|US20100035034 *||2 Mar 2007||11 Feb 2010||Shenzhen Commonpraise Solar Co., Ltd.||Light selective absorbing coating and its process|
|US20100035081 *||12 Nov 2007||11 Feb 2010||Dritte Patentportfolio Beteiligungsgesellschaft Mb||Method for the production of thin layers of metal-ceramic composite materials|
|US20100294263 *||14 May 2010||25 Nov 2010||Thomas Kuckelkorn||Radiation-selective absorber coating and absorber tube with radiation-selective absorber coating|
|US20100313877 *||17 Feb 2009||16 Dec 2010||Corning Incorporated||Solar heat collection element with glass-ceramic central tube|
|US20110088687 *||13 Oct 2010||21 Apr 2011||Thomas Kuckelkorn||Radiation-selective absorber coating and absorber tube with said radiation-selective absorber coating|
|US20140186598 *||27 Dec 2012||3 Jul 2014||Intermolecular Inc.||Base-layer consisting of two materials layer with extreme high/low index in low-e coating to improve the neutral color and transmittance performance|
|CN101160495B||3 Mar 2006||11 Apr 2012||悉尼大学||A solar absorptive material for a solar selective surface coating|
|CN101191677B||27 Nov 2007||29 Feb 2012||肖特股份有限公司||Radiation selective absorber coating, absorber pipe, and method of making same|
|CN101900446A *||20 May 2010||1 Dec 2010||肖特太阳能股份公司||Radiation-selective absorber coating and absorber tube with radiation-selective absorber coating|
|CN101900446B||20 May 2010||6 Aug 2014||肖特太阳能股份公司||Radiation-selective absorber coating and absorber tube with radiation-selective absorber coating|
|CN102782422A *||5 Nov 2010||14 Nov 2012||阿尔姆科-蒂诺克斯有限责任公司||Optically active multilayer system for solar absorption|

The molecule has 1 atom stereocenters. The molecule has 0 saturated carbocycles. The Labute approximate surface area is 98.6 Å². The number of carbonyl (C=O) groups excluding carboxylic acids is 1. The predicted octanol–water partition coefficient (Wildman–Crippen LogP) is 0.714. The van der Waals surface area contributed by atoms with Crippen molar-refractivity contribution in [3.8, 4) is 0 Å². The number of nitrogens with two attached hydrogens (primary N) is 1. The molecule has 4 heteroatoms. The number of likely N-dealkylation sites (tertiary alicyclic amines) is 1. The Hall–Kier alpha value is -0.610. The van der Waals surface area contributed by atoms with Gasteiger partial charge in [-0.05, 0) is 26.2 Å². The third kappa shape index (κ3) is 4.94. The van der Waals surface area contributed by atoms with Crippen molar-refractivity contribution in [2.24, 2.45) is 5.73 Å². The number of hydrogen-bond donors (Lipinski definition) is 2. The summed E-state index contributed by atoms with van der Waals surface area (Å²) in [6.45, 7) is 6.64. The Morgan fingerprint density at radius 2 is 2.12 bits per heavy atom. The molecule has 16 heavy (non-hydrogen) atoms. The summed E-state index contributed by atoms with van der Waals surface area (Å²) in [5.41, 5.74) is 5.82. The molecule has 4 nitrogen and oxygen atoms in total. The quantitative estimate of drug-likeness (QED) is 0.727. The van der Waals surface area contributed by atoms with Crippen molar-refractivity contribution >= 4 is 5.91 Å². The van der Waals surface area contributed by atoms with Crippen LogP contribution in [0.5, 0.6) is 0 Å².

|CN102782422B||5 Nov 2010||17 Sep 2014||阿尔姆科有限责任公司||Optically active multilayer system for solar absorption|
|CN103620317A *||29 Jun 2012||5 Mar 2014||西门子公司||Solar receiver for a solar thermal system, and solar thermal system|
|CN104505436A *||18 Dec 2014||8 Apr 2015||福建新越金属材料科技有限公司||Selective solar heat absorption coating with low emission ratio and preparation method for selective solar heat absorption coating|
|CN104654639A *||18 Dec 2014||27 May 2015||福建新越金属材料科技有限公司||Sub-absorbing layer with gradually-changed composite coating form and preparation method thereof|
|DE102004060982B3 *||17 Dec 2004||23 Nov 2006||Alanod Aluminium-Veredlung Gmbh & Co. Kg||Covering for solar absorber has a functional layer including at least one layer containing silicium as its main cationic component|
|DE102006056536B3 *||27 Nov 2006||28 Feb 2008||Schott Ag||Radiation-selective absorber coating, particularly for absorber pipe of parabolic gutter-collector, has layer which reflects in infrared range, where reflecting layer is arranged on two barrier layers|
|DE102006056536B9 *||27 Nov 2006||5 Jun 2008||Schott Ag||Strahlungsselektive Absorberbeschichtung, Absorberrohr und Verfahren zu dessen Herstellung|
|DE102008010199A1||20 Feb 2008||27 Aug 2009||Schott Ag||Strahlungsselektive Absorberbeschichtung, Absorberrohr und Verfahren zu dessen Herstellung|
|EP1920199A1 *||12 May 2006||14 May 2008||Sunstrip AB||Nickel-alumina coated solar absorbers|
|EP2093520A2||17 Feb 2009||26 Aug 2009||Schott AG||Radiation-selective absorber coating, absorber tube and method for its manufacture|